- What was one hard lesson you learned and had to overcome – Financially, we should have saved for our kids’ college when we were younger and we didn’t. Because of that, we had to work really hard as we got older to pay for our kids’ college. Personally, I wish I would have taken better care of myself physically than I did and had made little changes that would have helped a lot. Now, it is really hard to struggle with. In regards to my children, I wish I would have made my kids a little more independent at a younger age. I feel that I may have done too much and took care of everything because that is what I did. I feel like now, my kids are okay and they might not have participated, but they watched as I did things, so I feel like they learned, but I wish I would have started younger with you girls.”
- Best advice for your kids or future kids – “Tell them to do whatever they want to do and always teach them that they have more potential than they realized.”
- Best advice as we grow older – “As you grow up, you have to make decisions and they may not be the right ones, but sometimes you have to make them without thinking and once they are made, you have to live with them whether they were right or wrong and that’s okay. Just move on from them and learn from them.”
- If you could do it all over, what would you take back – ” I would take better care of myself, foster my friendships a little bit better, and maintain a strong relationship with my husband. Now, I just really wish I had better connections with people.”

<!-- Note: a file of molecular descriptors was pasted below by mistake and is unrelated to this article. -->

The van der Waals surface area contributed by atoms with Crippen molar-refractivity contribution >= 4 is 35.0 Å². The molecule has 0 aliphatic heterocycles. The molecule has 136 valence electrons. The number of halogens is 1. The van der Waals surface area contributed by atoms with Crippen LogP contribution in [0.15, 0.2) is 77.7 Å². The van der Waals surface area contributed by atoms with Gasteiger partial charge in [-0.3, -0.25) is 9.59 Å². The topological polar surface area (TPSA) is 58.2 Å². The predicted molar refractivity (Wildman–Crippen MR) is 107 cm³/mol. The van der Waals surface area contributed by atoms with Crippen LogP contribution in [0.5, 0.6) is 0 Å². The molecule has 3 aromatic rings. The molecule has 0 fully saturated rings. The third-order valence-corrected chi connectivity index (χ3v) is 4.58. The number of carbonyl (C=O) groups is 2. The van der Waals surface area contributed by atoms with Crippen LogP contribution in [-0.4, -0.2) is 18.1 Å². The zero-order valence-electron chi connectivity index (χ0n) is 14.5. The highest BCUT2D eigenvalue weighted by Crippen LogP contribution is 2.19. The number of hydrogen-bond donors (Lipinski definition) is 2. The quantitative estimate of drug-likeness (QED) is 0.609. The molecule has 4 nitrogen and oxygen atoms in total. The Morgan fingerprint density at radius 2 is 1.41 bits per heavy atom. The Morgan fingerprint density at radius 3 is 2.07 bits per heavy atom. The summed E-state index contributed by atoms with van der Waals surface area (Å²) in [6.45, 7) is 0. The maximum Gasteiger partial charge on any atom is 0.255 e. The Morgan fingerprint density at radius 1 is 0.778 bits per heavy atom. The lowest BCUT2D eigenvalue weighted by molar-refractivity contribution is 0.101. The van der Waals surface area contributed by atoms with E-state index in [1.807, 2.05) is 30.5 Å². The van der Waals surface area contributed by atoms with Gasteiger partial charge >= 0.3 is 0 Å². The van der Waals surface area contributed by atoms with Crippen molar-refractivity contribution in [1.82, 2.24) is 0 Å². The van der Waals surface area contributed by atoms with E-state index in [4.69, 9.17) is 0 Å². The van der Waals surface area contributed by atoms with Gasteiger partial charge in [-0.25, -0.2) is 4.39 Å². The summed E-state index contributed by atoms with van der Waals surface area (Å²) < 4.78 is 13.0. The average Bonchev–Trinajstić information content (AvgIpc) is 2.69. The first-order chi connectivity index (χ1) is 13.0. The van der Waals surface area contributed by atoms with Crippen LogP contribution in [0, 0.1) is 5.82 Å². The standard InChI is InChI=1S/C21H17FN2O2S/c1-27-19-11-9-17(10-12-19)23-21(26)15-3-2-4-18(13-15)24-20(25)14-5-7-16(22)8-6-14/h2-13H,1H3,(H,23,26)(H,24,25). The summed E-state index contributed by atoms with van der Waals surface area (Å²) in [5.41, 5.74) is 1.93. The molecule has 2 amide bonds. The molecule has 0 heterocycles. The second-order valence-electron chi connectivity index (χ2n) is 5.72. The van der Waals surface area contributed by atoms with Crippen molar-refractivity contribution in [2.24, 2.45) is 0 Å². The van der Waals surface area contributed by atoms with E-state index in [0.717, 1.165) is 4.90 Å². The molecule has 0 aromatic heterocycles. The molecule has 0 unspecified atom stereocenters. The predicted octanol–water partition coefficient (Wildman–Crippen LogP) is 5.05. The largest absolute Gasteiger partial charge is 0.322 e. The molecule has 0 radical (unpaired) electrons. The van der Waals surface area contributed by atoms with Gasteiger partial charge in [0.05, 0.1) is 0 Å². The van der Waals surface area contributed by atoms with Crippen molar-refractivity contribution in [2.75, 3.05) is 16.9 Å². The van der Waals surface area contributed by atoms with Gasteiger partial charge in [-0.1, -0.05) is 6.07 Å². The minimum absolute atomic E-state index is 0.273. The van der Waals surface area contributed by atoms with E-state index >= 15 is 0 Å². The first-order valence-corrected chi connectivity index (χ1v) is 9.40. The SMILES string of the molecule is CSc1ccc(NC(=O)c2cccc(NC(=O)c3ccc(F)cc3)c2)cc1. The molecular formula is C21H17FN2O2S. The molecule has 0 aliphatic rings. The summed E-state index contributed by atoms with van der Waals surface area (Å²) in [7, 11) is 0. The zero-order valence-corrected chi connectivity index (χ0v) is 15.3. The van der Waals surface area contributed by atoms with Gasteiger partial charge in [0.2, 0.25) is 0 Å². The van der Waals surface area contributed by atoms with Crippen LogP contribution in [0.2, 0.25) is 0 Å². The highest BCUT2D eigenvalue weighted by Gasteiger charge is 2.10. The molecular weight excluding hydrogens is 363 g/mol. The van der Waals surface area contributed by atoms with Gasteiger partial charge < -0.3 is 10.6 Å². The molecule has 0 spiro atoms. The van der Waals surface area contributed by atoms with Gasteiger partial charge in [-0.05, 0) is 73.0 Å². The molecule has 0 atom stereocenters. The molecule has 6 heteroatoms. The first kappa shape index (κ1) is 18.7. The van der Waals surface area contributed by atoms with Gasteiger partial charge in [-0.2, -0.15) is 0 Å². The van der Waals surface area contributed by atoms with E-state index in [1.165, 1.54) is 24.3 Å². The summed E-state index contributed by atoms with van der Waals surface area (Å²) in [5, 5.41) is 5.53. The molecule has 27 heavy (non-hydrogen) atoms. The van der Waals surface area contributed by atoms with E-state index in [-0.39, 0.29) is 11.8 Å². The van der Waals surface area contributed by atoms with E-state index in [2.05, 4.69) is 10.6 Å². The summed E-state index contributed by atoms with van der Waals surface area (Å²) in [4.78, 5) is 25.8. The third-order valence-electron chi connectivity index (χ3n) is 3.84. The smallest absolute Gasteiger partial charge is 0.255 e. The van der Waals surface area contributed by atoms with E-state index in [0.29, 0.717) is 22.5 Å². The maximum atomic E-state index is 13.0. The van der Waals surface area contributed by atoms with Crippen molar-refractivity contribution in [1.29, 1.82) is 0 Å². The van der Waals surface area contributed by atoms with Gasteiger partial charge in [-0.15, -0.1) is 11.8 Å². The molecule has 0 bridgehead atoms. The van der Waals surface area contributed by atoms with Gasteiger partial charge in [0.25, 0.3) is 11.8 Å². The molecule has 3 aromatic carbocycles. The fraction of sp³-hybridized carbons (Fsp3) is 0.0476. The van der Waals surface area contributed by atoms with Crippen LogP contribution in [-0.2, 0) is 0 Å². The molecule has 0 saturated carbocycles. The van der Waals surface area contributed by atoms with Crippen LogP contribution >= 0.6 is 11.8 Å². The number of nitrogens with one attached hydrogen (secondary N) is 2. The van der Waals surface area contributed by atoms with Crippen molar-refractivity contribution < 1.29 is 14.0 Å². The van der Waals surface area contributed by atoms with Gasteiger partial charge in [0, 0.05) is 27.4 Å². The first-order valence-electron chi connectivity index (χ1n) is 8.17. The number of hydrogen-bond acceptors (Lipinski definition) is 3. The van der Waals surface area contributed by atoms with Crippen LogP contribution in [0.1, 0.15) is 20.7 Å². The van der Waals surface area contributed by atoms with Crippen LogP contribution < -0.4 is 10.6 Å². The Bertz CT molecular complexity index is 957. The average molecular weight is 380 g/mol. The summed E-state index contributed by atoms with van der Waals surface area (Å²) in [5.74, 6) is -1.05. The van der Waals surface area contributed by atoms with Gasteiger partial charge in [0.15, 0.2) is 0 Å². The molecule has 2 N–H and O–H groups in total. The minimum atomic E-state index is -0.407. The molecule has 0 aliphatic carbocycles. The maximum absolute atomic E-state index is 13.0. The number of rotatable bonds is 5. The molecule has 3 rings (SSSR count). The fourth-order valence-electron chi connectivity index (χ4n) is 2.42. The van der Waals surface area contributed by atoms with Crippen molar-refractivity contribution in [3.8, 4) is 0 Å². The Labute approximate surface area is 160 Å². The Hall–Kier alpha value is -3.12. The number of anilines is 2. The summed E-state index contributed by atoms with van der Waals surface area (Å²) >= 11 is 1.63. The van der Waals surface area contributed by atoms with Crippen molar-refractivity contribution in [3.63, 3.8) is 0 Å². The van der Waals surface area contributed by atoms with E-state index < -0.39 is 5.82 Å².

- If you could give any one piece of advice/knowledge/golden nugget, what would it be – “Stay in your lane. Don’t look at other people and compare because everyone has stuff. It is important to stay in your relationship with your husband and not compare it to others because you never know what is going on in other people’s lives and relationships. When you do compare, you take that comparison and fracture your relationships, and ultimately yourself because you are always trying to achieve something that isn’t real. Don’t compare. Think of your blessings instead. It never stops, so nip it now so it doesn’t haunt you moving forward. It is hard, even still, but it is so important.”
Well there you have it folks! My new series, “Your Everyday Woman.” I am so excited to begin sharing so many amazing women’s stories and hopefully help to provide some great pieces of advice. With these posts, I encourage you to use what works for you and also realize that even the ones who we think have it all together, may be struggling to afloat just as much as we are. We are stronger together and I am so excited to share these stories with you moving forward!